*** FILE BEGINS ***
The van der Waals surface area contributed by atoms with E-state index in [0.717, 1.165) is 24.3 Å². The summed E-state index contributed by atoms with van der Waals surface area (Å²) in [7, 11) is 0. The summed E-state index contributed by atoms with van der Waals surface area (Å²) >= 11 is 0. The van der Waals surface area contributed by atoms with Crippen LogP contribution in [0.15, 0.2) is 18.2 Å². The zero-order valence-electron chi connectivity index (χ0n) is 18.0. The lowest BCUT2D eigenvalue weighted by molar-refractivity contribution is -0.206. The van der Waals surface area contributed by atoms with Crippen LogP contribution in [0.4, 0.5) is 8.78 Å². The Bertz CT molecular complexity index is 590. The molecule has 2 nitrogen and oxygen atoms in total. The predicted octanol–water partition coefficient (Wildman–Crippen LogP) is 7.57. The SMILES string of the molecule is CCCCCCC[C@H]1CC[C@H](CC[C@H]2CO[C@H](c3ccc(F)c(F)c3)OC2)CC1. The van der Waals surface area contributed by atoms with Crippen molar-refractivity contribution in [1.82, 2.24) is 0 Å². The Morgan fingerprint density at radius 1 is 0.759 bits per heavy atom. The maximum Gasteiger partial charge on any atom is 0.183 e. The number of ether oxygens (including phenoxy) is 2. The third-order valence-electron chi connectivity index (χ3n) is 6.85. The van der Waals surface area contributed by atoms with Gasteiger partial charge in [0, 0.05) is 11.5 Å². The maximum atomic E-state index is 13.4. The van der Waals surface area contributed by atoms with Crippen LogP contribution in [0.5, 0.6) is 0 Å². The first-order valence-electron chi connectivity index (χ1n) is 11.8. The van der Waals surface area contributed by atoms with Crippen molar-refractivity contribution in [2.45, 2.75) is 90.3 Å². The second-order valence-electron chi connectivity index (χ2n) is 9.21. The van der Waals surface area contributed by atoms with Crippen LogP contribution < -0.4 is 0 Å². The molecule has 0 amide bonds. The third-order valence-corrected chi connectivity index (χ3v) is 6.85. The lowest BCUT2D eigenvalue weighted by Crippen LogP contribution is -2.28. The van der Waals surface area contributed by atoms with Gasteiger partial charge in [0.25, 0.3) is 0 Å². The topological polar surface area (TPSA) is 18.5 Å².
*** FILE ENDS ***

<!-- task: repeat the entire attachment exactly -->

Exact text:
The van der Waals surface area contributed by atoms with E-state index in [0.717, 1.165) is 24.3 Å². The summed E-state index contributed by atoms with van der Waals surface area (Å²) in [7, 11) is 0. The summed E-state index contributed by atoms with van der Waals surface area (Å²) >= 11 is 0. The van der Waals surface area contributed by atoms with Crippen LogP contribution in [0.15, 0.2) is 18.2 Å². The zero-order valence-electron chi connectivity index (χ0n) is 18.0. The lowest BCUT2D eigenvalue weighted by molar-refractivity contribution is -0.206. The van der Waals surface area contributed by atoms with Crippen LogP contribution in [0.4, 0.5) is 8.78 Å². The Bertz CT molecular complexity index is 590. The molecule has 2 nitrogen and oxygen atoms in total. The predicted octanol–water partition coefficient (Wildman–Crippen LogP) is 7.57. The SMILES string of the molecule is CCCCCCC[C@H]1CC[C@H](CC[C@H]2CO[C@H](c3ccc(F)c(F)c3)OC2)CC1. The van der Waals surface area contributed by atoms with Crippen molar-refractivity contribution in [1.82, 2.24) is 0 Å². The Morgan fingerprint density at radius 1 is 0.759 bits per heavy atom. The maximum Gasteiger partial charge on any atom is 0.183 e. The number of ether oxygens (including phenoxy) is 2. The third-order valence-electron chi connectivity index (χ3n) is 6.85. The van der Waals surface area contributed by atoms with Gasteiger partial charge in [0, 0.05) is 11.5 Å². The maximum atomic E-state index is 13.4. The van der Waals surface area contributed by atoms with Crippen LogP contribution in [0.5, 0.6) is 0 Å². The first-order valence-electron chi connectivity index (χ1n) is 11.8. The van der Waals surface area contributed by atoms with Crippen molar-refractivity contribution in [2.45, 2.75) is 90.3 Å². The second-order valence-electron chi connectivity index (χ2n) is 9.21. The van der Waals surface area contributed by atoms with Crippen LogP contribution < -0.4 is 0 Å². The molecule has 0 amide bonds. The third-order valence-corrected chi connectivity index (χ3v) is 6.85. The lowest BCUT2D eigenvalue weighted by Crippen LogP contribution is -2.28. The van der Waals surface area contributed by atoms with Gasteiger partial charge in [0.25, 0.3) is 0 Å². The topological polar surface area (TPSA) is 18.5 Å².